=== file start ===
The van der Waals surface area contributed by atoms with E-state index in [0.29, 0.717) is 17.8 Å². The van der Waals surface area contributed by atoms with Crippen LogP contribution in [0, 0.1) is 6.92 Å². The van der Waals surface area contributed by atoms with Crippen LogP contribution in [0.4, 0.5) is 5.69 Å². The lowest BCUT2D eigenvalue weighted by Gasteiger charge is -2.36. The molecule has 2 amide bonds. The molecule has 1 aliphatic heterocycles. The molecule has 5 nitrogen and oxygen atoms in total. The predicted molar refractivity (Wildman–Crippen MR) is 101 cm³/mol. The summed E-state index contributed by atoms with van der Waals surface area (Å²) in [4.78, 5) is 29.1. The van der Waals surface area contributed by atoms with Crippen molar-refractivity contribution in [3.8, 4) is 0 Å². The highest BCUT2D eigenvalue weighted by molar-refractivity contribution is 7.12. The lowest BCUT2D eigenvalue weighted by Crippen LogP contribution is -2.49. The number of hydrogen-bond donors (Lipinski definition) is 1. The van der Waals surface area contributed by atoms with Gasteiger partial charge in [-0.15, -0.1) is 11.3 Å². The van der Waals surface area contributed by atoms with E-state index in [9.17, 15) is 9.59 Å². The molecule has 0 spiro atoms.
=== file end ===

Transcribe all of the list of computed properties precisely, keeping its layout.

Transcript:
The van der Waals surface area contributed by atoms with E-state index in [0.29, 0.717) is 17.8 Å². The van der Waals surface area contributed by atoms with Crippen LogP contribution in [0, 0.1) is 6.92 Å². The van der Waals surface area contributed by atoms with Crippen LogP contribution in [0.4, 0.5) is 5.69 Å². The lowest BCUT2D eigenvalue weighted by Gasteiger charge is -2.36. The molecule has 2 amide bonds. The molecule has 1 aliphatic heterocycles. The molecule has 5 nitrogen and oxygen atoms in total. The predicted molar refractivity (Wildman–Crippen MR) is 101 cm³/mol. The summed E-state index contributed by atoms with van der Waals surface area (Å²) in [4.78, 5) is 29.1. The van der Waals surface area contributed by atoms with Crippen molar-refractivity contribution in [3.8, 4) is 0 Å². The highest BCUT2D eigenvalue weighted by molar-refractivity contribution is 7.12. The lowest BCUT2D eigenvalue weighted by Crippen LogP contribution is -2.49. The number of hydrogen-bond donors (Lipinski definition) is 1. The van der Waals surface area contributed by atoms with Gasteiger partial charge in [-0.15, -0.1) is 11.3 Å². The van der Waals surface area contributed by atoms with E-state index in [9.17, 15) is 9.59 Å². The molecule has 0 spiro atoms.